Alcott, Louisa May

Life Span
to
Full name
Louisa May Alcott
Place of Birth
Birth Date Certainty
Exact
Death Date Certainty
Exact
Gender
Female
Race
White
Origins
Free State
No. of Spouses
0
No. of Children
0
Family
Amos Bronson Alcott (father), Abigail May (mother)
Occupation
Writer or Artist
Relation to Slavery
White non-slaveholder
Church or Religious Denomination
Other
Other Affiliations
Abolitionists (Anti-Slavery Society)
Transcendentalists
Women’s Rights

Louisa May Alcott (American National Biography)

Scholarship
Throughout her career, Alcott struggled to reconcile her Transcendentalist conviction that individuals must think independently and be true to themselves ("every soul has its own life to live and cannot hastily ignore its duties to itself without bitter suffering and loss" [Diana and Persis]) with the morality of submission, self-control, and self-sacrifice in which her parents trained her, a morality that was enjoined particularly on women. She sometimes evaded the conflict by preaching the supreme value of womanly, especially maternal, love, in accordance with the contemporary cult of true womanhood. She tried to resolve it by claiming that independence was compatible with traditional womanliness, that a woman can happily divide her energies among ballot box, "needle, pen, palette and broom" (An Old-Fashioned Girl), and even by insisting that self-denial deepens and authenticates (women's) artistic achievement. However, her assertions are less persuasive than her characters who rebel against conventionally defined female goodness--angular young Jo March, who cannot be a "little woman" and is infinitely more engaging as a tomboy, and Jean Muir, who assumes the feminine role prescribed by society only to defeat that society. Jo is a self-portrait, and Jean suggests the revealing wish fulfillment of a dutiful daughter who bitterly resents her role and consequently nurses "bad" feelings under her "good" exterior (Saxton, in Stern [1984], 257). Alcott, however, did not let her resentment surface in behavior: she constantly sacrificed her personal comfort and the artistic quality of her works to the demands of her family.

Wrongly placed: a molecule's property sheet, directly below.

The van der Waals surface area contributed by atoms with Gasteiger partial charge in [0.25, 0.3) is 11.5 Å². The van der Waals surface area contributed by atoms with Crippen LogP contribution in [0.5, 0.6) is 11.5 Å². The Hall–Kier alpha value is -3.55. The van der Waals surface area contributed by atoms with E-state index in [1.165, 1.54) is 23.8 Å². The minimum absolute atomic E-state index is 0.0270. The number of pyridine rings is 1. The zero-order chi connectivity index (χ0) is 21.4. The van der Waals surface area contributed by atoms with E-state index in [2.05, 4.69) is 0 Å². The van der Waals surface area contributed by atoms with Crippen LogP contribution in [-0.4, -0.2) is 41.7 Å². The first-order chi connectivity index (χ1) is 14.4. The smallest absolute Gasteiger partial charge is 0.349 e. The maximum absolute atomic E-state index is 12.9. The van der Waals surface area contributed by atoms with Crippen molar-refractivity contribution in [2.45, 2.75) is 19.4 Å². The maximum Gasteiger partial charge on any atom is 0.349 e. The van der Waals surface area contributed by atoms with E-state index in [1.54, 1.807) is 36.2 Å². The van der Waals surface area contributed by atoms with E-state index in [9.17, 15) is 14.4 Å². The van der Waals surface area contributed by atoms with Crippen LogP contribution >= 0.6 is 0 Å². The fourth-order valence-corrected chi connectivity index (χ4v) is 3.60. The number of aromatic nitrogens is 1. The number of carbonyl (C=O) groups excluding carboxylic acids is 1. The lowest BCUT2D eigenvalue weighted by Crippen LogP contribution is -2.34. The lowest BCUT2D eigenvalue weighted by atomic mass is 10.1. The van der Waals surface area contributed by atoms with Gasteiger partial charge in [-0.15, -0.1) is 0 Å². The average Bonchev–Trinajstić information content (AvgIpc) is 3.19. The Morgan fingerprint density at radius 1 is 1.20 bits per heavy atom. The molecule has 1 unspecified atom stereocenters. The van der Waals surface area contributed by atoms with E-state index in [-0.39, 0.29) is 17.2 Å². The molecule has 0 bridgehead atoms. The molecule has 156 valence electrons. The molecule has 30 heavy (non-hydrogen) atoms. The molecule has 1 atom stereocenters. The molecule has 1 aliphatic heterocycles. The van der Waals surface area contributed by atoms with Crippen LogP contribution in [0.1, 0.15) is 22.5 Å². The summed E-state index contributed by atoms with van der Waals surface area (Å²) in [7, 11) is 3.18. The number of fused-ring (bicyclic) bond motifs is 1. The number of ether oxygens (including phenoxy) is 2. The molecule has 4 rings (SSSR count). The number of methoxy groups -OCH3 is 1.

Katharine M. Rogers, "Alcott, Louisa May," American National Biography Online, February 2000, http://www.anb.org/articles/16/16-00022.html.
Chicago Style Entry Link
Alcott, Louisa May. Hospital Sketches. Boston: James Redpath, 1863. view record
How to Cite This Page: "Alcott, Louisa May," House Divided: The Civil War Research Engine at Dickinson College, https://hd.housedivided.dickinson.edu/index.php/node/4964.